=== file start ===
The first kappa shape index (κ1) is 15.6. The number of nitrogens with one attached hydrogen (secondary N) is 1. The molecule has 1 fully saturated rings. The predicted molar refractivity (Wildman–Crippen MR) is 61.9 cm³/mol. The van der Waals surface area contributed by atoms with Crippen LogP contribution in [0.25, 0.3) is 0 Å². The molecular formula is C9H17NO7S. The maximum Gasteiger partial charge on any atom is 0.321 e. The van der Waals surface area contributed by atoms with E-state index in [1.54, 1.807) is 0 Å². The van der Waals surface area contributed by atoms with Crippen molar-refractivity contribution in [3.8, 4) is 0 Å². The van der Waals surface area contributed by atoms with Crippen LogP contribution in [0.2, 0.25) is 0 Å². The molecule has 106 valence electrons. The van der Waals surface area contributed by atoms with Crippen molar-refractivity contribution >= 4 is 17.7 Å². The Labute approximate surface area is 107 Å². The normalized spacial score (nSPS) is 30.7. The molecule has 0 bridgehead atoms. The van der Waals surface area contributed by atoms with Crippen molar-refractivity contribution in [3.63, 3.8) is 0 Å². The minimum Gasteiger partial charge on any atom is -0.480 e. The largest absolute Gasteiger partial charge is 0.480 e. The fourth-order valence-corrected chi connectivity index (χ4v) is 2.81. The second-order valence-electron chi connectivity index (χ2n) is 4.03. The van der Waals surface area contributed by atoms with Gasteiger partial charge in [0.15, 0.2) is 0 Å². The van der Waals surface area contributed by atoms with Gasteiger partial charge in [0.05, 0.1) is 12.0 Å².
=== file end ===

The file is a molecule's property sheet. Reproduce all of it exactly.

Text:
The first kappa shape index (κ1) is 15.6. The number of nitrogens with one attached hydrogen (secondary N) is 1. The molecule has 1 fully saturated rings. The predicted molar refractivity (Wildman–Crippen MR) is 61.9 cm³/mol. The van der Waals surface area contributed by atoms with Crippen LogP contribution in [0.25, 0.3) is 0 Å². The molecular formula is C9H17NO7S. The maximum Gasteiger partial charge on any atom is 0.321 e. The van der Waals surface area contributed by atoms with E-state index in [1.54, 1.807) is 0 Å². The van der Waals surface area contributed by atoms with Crippen molar-refractivity contribution in [3.8, 4) is 0 Å². The van der Waals surface area contributed by atoms with Crippen LogP contribution in [0.2, 0.25) is 0 Å². The molecule has 106 valence electrons. The van der Waals surface area contributed by atoms with Crippen molar-refractivity contribution >= 4 is 17.7 Å². The Labute approximate surface area is 107 Å². The normalized spacial score (nSPS) is 30.7. The molecule has 0 bridgehead atoms. The van der Waals surface area contributed by atoms with Crippen molar-refractivity contribution in [3.63, 3.8) is 0 Å². The minimum Gasteiger partial charge on any atom is -0.480 e. The largest absolute Gasteiger partial charge is 0.480 e. The fourth-order valence-corrected chi connectivity index (χ4v) is 2.81. The second-order valence-electron chi connectivity index (χ2n) is 4.03. The van der Waals surface area contributed by atoms with Gasteiger partial charge in [0.15, 0.2) is 0 Å². The van der Waals surface area contributed by atoms with Gasteiger partial charge in [0.05, 0.1) is 12.0 Å².